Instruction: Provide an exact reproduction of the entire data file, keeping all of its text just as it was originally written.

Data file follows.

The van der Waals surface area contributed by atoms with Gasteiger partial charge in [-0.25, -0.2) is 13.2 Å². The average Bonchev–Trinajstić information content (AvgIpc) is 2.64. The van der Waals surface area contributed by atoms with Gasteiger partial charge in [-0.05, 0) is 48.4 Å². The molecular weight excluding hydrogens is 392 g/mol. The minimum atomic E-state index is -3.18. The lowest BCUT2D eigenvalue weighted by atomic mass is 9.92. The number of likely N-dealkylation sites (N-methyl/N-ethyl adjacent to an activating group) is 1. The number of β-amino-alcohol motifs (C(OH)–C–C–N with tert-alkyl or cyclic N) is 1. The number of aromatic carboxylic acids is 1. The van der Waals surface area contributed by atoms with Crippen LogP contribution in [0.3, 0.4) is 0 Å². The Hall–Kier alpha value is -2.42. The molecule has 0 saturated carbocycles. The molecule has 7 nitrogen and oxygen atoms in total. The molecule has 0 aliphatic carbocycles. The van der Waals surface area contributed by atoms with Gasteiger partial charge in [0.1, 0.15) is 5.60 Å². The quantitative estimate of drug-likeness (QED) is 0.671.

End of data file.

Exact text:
The van der Waals surface area contributed by atoms with Gasteiger partial charge in [-0.25, -0.2) is 13.2 Å². The average Bonchev–Trinajstić information content (AvgIpc) is 2.64. The van der Waals surface area contributed by atoms with Gasteiger partial charge in [-0.05, 0) is 48.4 Å². The molecular weight excluding hydrogens is 392 g/mol. The minimum atomic E-state index is -3.18. The lowest BCUT2D eigenvalue weighted by atomic mass is 9.92. The number of likely N-dealkylation sites (N-methyl/N-ethyl adjacent to an activating group) is 1. The number of β-amino-alcohol motifs (C(OH)–C–C–N with tert-alkyl or cyclic N) is 1. The number of aromatic carboxylic acids is 1. The van der Waals surface area contributed by atoms with Crippen LogP contribution in [0.3, 0.4) is 0 Å². The Hall–Kier alpha value is -2.42. The molecule has 0 saturated carbocycles. The molecule has 7 nitrogen and oxygen atoms in total. The molecule has 0 aliphatic carbocycles. The van der Waals surface area contributed by atoms with Gasteiger partial charge in [0.1, 0.15) is 5.60 Å². The quantitative estimate of drug-likeness (QED) is 0.671.